Chabad Makes Major Inroads at Universities

Hasidic Group Remains Smaller Than Hillel, But Emissaries Are Pushing Rapid Growth

By E.B. Solomont

Published August 26, 2005, issue of August 26, 2005.
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Toward the end of the spring semester this past May, a Chabad-Lubavitch rabbi and about a dozen students celebrated a major victory at Tufts University. After nearly two years of vying for recognition as an official student group at the liberal arts college in Medford, Mass., Tufts’s student government finally recognized Chabad.

Rabbi Tzvi Backman and his wife, Chanie, will be Chabad’s campus emissaries, or shlichim, at Tufts, and they’re part of a rapidly growing group. Since 2001, nearly 30 new “Chabad houses” have opened on college campuses across the country, with an additional 10 slated for the upcoming school year.

As it grows, the Hasidic organization often finds itself competing with Hillel as the pre-eminent organization for Jewish university students. Currently, Chabad serves 80 to 82 campuses full time and 100 to 115 part time — still small compared with Hillel, which maintains chapters on more than 500 campuses. But as Chabad gains ground, it is finding its own niche and stepping out of Hillel’s shadow.

“On a very simplistic level, the size of the Jewish community is large and not all students respond to the same type of program,” Backman said.

Chabad’s first campus emissaries were dispatched by late Lubavitcher rebbe Menachem Mendel Schneerson, during the 1950s. “From the earliest time in his administration, the rebbe set his eye on the college student,” said Rabbi Moshe Kotlarsky, director of the International Conference of Chabad-Lubavitch Emissaries.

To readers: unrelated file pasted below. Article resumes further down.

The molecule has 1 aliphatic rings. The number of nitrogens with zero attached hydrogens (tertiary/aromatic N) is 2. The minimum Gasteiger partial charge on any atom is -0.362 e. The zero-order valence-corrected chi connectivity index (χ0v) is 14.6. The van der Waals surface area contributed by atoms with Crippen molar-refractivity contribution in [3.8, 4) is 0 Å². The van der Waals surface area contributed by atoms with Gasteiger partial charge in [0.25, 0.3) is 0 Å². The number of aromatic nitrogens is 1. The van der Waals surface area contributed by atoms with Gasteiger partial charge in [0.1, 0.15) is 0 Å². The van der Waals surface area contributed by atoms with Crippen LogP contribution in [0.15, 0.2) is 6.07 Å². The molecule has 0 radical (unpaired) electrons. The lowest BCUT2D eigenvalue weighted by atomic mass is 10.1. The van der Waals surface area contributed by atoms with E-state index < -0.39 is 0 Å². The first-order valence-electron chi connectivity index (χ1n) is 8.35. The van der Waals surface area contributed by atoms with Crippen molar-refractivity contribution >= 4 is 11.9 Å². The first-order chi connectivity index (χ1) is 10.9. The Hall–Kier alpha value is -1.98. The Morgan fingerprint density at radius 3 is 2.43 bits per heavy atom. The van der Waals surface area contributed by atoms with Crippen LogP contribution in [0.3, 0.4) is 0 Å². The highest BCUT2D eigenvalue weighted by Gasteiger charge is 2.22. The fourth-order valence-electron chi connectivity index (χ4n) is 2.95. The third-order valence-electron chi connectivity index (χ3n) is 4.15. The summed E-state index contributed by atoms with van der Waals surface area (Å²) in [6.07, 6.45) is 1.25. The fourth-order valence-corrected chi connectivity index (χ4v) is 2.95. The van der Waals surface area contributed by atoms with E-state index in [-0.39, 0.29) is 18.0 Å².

Three years ago, prompted by existing campus shlichim and a critical infusion of capital from New York-based philanthropist George Rohr, Chabad’s university efforts underwent dramatic reorganization. Ultimately the organization created a governing body for campus emissaries, and guidelines for selecting new outposts — and thanks to a new sense of focus, tremendous growth ensued.

According to Rohr, his initiative aims to address an alarming rate of attrition of Jewish students from Judaism. And with the infrastructure in place to respond to Rohr’s stated objective, Chabad has in the past three years successfully identified campuses “in need.”

That typically happens when area shlichim request a campus emissary, according to Rabbi Menachem Schmidt, a campus emissary at the University of Pennsylvania for the past 25 years, and now a member of the campus shlichim’s governing body. Ivy League schools and schools with large Jewish populations also are targeted.